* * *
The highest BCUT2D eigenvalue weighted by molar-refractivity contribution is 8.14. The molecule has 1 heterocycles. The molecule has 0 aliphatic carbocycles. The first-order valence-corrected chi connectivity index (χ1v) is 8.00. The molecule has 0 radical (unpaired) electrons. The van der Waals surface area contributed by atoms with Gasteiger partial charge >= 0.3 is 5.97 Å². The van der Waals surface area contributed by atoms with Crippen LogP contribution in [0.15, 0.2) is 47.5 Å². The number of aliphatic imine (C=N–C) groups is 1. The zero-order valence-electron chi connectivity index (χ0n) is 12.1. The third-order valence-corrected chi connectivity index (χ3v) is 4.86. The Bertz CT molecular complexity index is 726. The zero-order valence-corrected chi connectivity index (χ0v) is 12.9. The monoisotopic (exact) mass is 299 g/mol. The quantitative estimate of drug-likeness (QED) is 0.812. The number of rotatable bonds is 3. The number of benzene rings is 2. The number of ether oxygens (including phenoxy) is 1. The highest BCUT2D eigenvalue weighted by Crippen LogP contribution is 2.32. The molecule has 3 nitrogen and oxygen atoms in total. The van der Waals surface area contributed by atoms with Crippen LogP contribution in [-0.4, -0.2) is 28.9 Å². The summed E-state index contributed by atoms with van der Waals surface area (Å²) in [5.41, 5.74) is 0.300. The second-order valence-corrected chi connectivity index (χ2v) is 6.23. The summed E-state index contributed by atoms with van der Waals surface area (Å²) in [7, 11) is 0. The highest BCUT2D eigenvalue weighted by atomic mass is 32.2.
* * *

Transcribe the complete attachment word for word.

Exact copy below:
The highest BCUT2D eigenvalue weighted by molar-refractivity contribution is 8.14. The molecule has 1 heterocycles. The molecule has 0 aliphatic carbocycles. The first-order valence-corrected chi connectivity index (χ1v) is 8.00. The molecule has 0 radical (unpaired) electrons. The van der Waals surface area contributed by atoms with Gasteiger partial charge >= 0.3 is 5.97 Å². The van der Waals surface area contributed by atoms with Crippen LogP contribution in [0.15, 0.2) is 47.5 Å². The number of aliphatic imine (C=N–C) groups is 1. The zero-order valence-electron chi connectivity index (χ0n) is 12.1. The third-order valence-corrected chi connectivity index (χ3v) is 4.86. The Bertz CT molecular complexity index is 726. The zero-order valence-corrected chi connectivity index (χ0v) is 12.9. The monoisotopic (exact) mass is 299 g/mol. The quantitative estimate of drug-likeness (QED) is 0.812. The number of rotatable bonds is 3. The number of benzene rings is 2. The number of ether oxygens (including phenoxy) is 1. The highest BCUT2D eigenvalue weighted by Crippen LogP contribution is 2.32. The molecule has 3 nitrogen and oxygen atoms in total. The van der Waals surface area contributed by atoms with Crippen LogP contribution in [-0.4, -0.2) is 28.9 Å². The summed E-state index contributed by atoms with van der Waals surface area (Å²) in [5.41, 5.74) is 0.300. The second-order valence-corrected chi connectivity index (χ2v) is 6.23. The summed E-state index contributed by atoms with van der Waals surface area (Å²) in [7, 11) is 0. The highest BCUT2D eigenvalue weighted by atomic mass is 32.2.